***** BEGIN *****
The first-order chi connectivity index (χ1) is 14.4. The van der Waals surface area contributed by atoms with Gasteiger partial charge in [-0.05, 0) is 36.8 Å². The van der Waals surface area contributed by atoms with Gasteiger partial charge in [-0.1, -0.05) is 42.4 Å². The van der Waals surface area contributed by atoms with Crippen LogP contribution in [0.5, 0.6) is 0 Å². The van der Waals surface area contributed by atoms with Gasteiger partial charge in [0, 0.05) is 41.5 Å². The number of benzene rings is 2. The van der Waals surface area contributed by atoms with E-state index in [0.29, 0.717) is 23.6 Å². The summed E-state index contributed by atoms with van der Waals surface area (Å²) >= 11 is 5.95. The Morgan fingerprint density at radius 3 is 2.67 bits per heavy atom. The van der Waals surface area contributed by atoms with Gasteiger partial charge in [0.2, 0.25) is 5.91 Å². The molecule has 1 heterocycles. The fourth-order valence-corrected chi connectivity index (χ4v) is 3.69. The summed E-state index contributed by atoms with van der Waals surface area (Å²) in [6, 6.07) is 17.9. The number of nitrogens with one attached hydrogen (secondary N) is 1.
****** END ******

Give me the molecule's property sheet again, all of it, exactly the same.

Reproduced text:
The first-order chi connectivity index (χ1) is 14.4. The van der Waals surface area contributed by atoms with Gasteiger partial charge in [-0.05, 0) is 36.8 Å². The van der Waals surface area contributed by atoms with Gasteiger partial charge in [-0.1, -0.05) is 42.4 Å². The van der Waals surface area contributed by atoms with Crippen LogP contribution in [0.5, 0.6) is 0 Å². The van der Waals surface area contributed by atoms with Gasteiger partial charge in [0, 0.05) is 41.5 Å². The number of benzene rings is 2. The van der Waals surface area contributed by atoms with E-state index in [0.29, 0.717) is 23.6 Å². The summed E-state index contributed by atoms with van der Waals surface area (Å²) >= 11 is 5.95. The Morgan fingerprint density at radius 3 is 2.67 bits per heavy atom. The van der Waals surface area contributed by atoms with Gasteiger partial charge in [0.2, 0.25) is 5.91 Å². The molecule has 1 heterocycles. The fourth-order valence-corrected chi connectivity index (χ4v) is 3.69. The summed E-state index contributed by atoms with van der Waals surface area (Å²) in [6, 6.07) is 17.9. The number of nitrogens with one attached hydrogen (secondary N) is 1.